From the Jakarta Post
The West Sumatra provincial administration is currently under the spotlight after its letter requesting the central government take down a Bible application from a digital distribution service circulated widely, prompting debates in the country. According to a copy of the letter obtained by The Jakarta Post, which was dated May 28 and addressed to Communication and Information Minister Johnny G. Plate, West Sumatra governor Irwan Prayitno requested the ministry take down an application named “Kitab Suci Injil Minangkabau” (The Bible in Minangkabau language) that was available on Google Play Store.
He said the existence of the application had caused Minangkabau people – most of whom are Muslim residents of the province – to be uncomfortable.
“The application contradicts Minangkabau culture with its philosophy of Adat Basandi Syarak, Syarak Basandi Kitabullah [culture is based on sharia, sharia is based on Quran],” Irwan wrote in the letter.
The finding, Jasman added, had been discussed by the West Sumatra office of the Indonesian Ulema Council (MUI) and the West Sumatra governor. As of Wednesday, the application had been taken down from Google Play Store, he said. The issue has triggered a public uproar, not only from some West Sumatrans but also from the public across the country.
A senior journalist in West Sumatra, Syofiardi Bachyul, wrote on his Facebook account that the Minang language was not identical to Islam. He quoted his own writing in 2018, also posted on Facebook, which describes the history of Buddhism in Sumatra, including Minang land, before Islam came to the area.
When asked about the issue, MUI secretary-general Anwar Abbas echoed the statement of the West Sumatra governor, which emphasized the religious philosophy that was observed by most Minangkabau people, the one that was guided by Islamic beliefs, despite the fact that 69,253 residents -- or 1.43 percent of West Sumatra residents are Christian, 2010 census data from Statistics Indonesia (BPS) reveal.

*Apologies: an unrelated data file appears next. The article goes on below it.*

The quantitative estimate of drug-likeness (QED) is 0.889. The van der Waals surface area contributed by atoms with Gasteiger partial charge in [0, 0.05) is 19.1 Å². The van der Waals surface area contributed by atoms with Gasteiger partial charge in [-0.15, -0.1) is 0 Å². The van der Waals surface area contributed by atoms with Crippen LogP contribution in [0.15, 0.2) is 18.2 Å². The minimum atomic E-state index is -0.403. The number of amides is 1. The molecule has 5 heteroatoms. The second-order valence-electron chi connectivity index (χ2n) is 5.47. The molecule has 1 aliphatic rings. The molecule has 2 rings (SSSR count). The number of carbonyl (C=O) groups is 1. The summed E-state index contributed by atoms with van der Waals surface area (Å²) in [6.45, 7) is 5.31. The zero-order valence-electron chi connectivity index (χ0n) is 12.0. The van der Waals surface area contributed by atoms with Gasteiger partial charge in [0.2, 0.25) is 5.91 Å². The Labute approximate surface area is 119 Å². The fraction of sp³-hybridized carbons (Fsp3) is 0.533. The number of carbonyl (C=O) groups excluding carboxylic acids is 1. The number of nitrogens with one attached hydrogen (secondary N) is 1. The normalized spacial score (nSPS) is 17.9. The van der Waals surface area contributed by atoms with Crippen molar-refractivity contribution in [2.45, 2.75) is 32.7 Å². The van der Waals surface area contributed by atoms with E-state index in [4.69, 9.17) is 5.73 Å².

“So, the guidance of the Minangkabau people is not the Bible. Hopefully, there will not be a Bible [published] in Minangkabau language,” Anwar told the Post on Friday.
Meanwhile, Hariyono, the deputy head of the Agency for Pancasila Ideology Education argued that the governor’s move contradicted the values of Pancasila, which give space for religious freedom.
“Every individual is given the freedom to observe their beliefs as long as they do not cause disruption in the public. And of course, some of the residents of West Sumatra are also Christian, and the governor himself is a governor to everyone, not a certain ethnicity or religious belief,” he told the Post. “Officials and public figures must be wise to respond to the dynamics of religious life in their surroundings,” he said, citing numerous figures from West Sumatra who also upheld diversity during the Indonesian struggle for independence . . .
Halili Hasan, a researcher from the Setara Institute for Democracy and Peace, responded to the issue by emphasizing the fact that the existence of the application did not violate the law and the Constitution. “The request from the governor could be a bad precedent, as one day it will be used by some groups that do not value diversity to do the same thing,” he told the Post. According to him, the existence of the application is indeed important for the advancement of tolerance and does no harm to Minangkabau culture
Christians in West Sumatra have experienced hardship in trying to establish churches in the province. On Christmas last year, some Catholics and Protestants in Dharmasraya regency in West Sumatra had to get into tough negotiation with the local authority to be able to celebrate Christmas at home.